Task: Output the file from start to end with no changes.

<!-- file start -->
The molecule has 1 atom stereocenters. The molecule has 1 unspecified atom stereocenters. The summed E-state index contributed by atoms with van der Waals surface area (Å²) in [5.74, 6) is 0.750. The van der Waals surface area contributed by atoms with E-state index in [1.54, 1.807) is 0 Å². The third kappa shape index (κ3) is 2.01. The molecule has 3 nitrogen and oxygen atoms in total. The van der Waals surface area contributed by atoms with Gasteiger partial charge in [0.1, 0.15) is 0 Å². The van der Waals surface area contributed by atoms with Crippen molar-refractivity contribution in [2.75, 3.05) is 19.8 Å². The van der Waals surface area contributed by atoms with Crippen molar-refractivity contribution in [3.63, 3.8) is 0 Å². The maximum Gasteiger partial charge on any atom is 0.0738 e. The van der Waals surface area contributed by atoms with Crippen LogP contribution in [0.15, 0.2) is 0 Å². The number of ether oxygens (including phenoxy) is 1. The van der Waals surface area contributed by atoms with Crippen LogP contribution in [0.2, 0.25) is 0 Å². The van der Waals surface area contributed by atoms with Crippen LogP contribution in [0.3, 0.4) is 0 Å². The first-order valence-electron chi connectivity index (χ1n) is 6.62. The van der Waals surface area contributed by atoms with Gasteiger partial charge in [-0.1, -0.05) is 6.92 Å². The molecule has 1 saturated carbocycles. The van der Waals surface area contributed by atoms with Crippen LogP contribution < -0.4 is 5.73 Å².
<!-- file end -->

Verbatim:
The molecule has 1 atom stereocenters. The molecule has 1 unspecified atom stereocenters. The summed E-state index contributed by atoms with van der Waals surface area (Å²) in [5.74, 6) is 0.750. The van der Waals surface area contributed by atoms with E-state index in [1.54, 1.807) is 0 Å². The third kappa shape index (κ3) is 2.01. The molecule has 3 nitrogen and oxygen atoms in total. The van der Waals surface area contributed by atoms with Gasteiger partial charge in [0.1, 0.15) is 0 Å². The van der Waals surface area contributed by atoms with Crippen molar-refractivity contribution in [2.75, 3.05) is 19.8 Å². The van der Waals surface area contributed by atoms with Crippen molar-refractivity contribution in [3.63, 3.8) is 0 Å². The maximum Gasteiger partial charge on any atom is 0.0738 e. The van der Waals surface area contributed by atoms with Crippen LogP contribution in [0.15, 0.2) is 0 Å². The number of ether oxygens (including phenoxy) is 1. The van der Waals surface area contributed by atoms with Crippen LogP contribution in [0.2, 0.25) is 0 Å². The van der Waals surface area contributed by atoms with Crippen LogP contribution in [0.3, 0.4) is 0 Å². The first-order valence-electron chi connectivity index (χ1n) is 6.62. The van der Waals surface area contributed by atoms with Gasteiger partial charge in [-0.1, -0.05) is 6.92 Å². The molecule has 1 saturated carbocycles. The van der Waals surface area contributed by atoms with Crippen LogP contribution < -0.4 is 5.73 Å².